Looking well, a OUR FIRST 2-SHOW DAY that wont happen , and maybe light viewing because of the Super Bowl Sunday. Jack Nichol’s book sounds interesting , happen to be at a national re-union of Old SDS members a few years ago, was almost a sur-realist painting. I was reading the play by Bertolt Brecht “A Man’s a Man” and recalled the film “Touch of Evil” with Marlene Dietrich line “He was some kind of a man” I just got line about Orson Welles, it was Bertolt Brecht’s play “A Man’s a Man” Bertolt Brecht group has 33 members . Connected artists include Marlene Dietrich . Brecht was in Hollywood from 1941-47 and would have been in contact with Dietrich and Welles. Welles even ushers in the influence of Bertolt Brecht on film acting. Dietrich’s line: “He was some kind of a man”. Anyways it make a way of viewing the film a new ,seeing Welles in Brecht’s view in his play in mind, Welles becomes the Man.I see the film in a new light.

  3. Jane,
    I have always followed you and I have read all your books. You have much to share with the world from your life experience and you do this so well. Incredibly, your beauty becomes even more outstanding as you age! Perhaps, it’s because it comes from within…
    Thank You for having the guts to share it,

  4. I love that you open your life to us. Thank you for being so opaque. Best wishes fir a succesful run…

  5. My husband and I were at the Saturday matinée and just loved the show, your performance, and everything else about it! This is theatre for thinking people!! It was emotional and uplifting for both of us! And imagine our delight to come here and find that you could feel our appreciation! Thanks to you and the whole company for a wonderful Saturday afternoon that we will long remember!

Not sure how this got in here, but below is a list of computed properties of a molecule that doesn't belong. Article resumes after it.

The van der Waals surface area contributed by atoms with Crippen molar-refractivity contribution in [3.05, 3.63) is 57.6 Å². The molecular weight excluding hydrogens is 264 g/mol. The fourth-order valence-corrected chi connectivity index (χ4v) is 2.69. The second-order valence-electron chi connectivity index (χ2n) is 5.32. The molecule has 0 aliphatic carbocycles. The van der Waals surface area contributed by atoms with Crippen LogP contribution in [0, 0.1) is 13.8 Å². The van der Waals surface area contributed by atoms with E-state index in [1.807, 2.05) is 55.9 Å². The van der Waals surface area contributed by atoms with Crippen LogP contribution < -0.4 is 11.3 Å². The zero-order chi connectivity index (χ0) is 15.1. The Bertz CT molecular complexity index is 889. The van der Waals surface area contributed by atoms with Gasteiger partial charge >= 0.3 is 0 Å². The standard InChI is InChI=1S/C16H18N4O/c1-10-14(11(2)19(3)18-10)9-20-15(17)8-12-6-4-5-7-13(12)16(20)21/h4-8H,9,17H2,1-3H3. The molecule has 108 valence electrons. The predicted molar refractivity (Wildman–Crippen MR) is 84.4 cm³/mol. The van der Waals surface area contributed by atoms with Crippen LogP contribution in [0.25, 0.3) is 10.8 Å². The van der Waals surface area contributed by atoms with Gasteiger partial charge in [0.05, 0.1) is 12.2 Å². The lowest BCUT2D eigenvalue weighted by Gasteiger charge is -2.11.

6. I can’t believe you folks don’t have two shows because of the Super Bowl! That is one powerful football game. I would much rather sit in a theatre and enjoy a play . . . . of course I live in Detroit where our team is the Lions. The Super Bowl is not in the near future for us. I bet if you guys would have put in a few funny commercials during intermission your play would have easily sold out for the evening show! Anyway, I’m glad you are able to see old friends and get into the full swing of the show! I look forward to reading your future blogs.

  7. Jane, I was at your 1PM show today 2/6 and I was incredibly moved by your performance. You are a right on role model. You have inspired me to write a new play.

    Gracias y buena suerte,

  8. Jane, I took my friend Francie to the matinee yesterday (2/6), and you were captivating and moving. Your voice was clear and energetic, as always. And you looked fabulous. From performances to set and lighting design, everything was brilliant and first rate. And the house was packed. We were the anti-super bowlers! As an actress and life-long fan I wouldn’t have missed seeing you in “33 Variations.” http://www.facebook.com/home.php?ref=home#!/photo.php?fbid=10150090156439576&set=at.80500059575.81762.529394575.529394575